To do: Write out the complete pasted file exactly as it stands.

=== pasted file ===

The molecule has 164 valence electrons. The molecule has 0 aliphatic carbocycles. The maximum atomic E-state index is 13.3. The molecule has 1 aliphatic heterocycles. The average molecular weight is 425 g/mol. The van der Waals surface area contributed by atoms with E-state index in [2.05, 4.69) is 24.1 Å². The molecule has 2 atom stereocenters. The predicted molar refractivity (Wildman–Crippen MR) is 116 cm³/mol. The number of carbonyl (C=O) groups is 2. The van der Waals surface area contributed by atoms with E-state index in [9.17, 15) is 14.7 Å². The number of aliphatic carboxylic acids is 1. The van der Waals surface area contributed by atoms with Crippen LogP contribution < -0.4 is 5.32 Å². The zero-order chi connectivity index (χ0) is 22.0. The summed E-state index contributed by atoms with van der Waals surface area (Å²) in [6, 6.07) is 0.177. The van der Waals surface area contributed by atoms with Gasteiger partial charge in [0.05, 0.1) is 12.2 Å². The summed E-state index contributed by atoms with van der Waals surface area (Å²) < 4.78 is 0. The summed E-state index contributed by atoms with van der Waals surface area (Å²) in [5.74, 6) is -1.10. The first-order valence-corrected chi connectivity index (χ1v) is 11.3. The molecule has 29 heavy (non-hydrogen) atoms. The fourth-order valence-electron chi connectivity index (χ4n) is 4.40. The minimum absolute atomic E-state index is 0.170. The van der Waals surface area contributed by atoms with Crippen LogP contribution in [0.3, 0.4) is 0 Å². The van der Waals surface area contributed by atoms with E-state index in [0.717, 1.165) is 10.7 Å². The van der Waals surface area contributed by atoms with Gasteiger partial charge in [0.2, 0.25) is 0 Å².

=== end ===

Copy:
The molecule has 164 valence electrons. The molecule has 0 aliphatic carbocycles. The maximum atomic E-state index is 13.3. The molecule has 1 aliphatic heterocycles. The average molecular weight is 425 g/mol. The van der Waals surface area contributed by atoms with E-state index in [2.05, 4.69) is 24.1 Å². The molecule has 2 atom stereocenters. The predicted molar refractivity (Wildman–Crippen MR) is 116 cm³/mol. The number of carbonyl (C=O) groups is 2. The van der Waals surface area contributed by atoms with E-state index in [9.17, 15) is 14.7 Å². The number of aliphatic carboxylic acids is 1. The van der Waals surface area contributed by atoms with Crippen LogP contribution < -0.4 is 5.32 Å². The zero-order chi connectivity index (χ0) is 22.0. The summed E-state index contributed by atoms with van der Waals surface area (Å²) in [6, 6.07) is 0.177. The van der Waals surface area contributed by atoms with Gasteiger partial charge in [0.05, 0.1) is 12.2 Å². The summed E-state index contributed by atoms with van der Waals surface area (Å²) < 4.78 is 0. The summed E-state index contributed by atoms with van der Waals surface area (Å²) in [5.74, 6) is -1.10. The first-order valence-corrected chi connectivity index (χ1v) is 11.3. The molecule has 29 heavy (non-hydrogen) atoms. The fourth-order valence-electron chi connectivity index (χ4n) is 4.40. The minimum absolute atomic E-state index is 0.170. The van der Waals surface area contributed by atoms with Crippen LogP contribution in [0.3, 0.4) is 0 Å². The van der Waals surface area contributed by atoms with E-state index in [0.717, 1.165) is 10.7 Å². The van der Waals surface area contributed by atoms with Gasteiger partial charge in [0.2, 0.25) is 0 Å².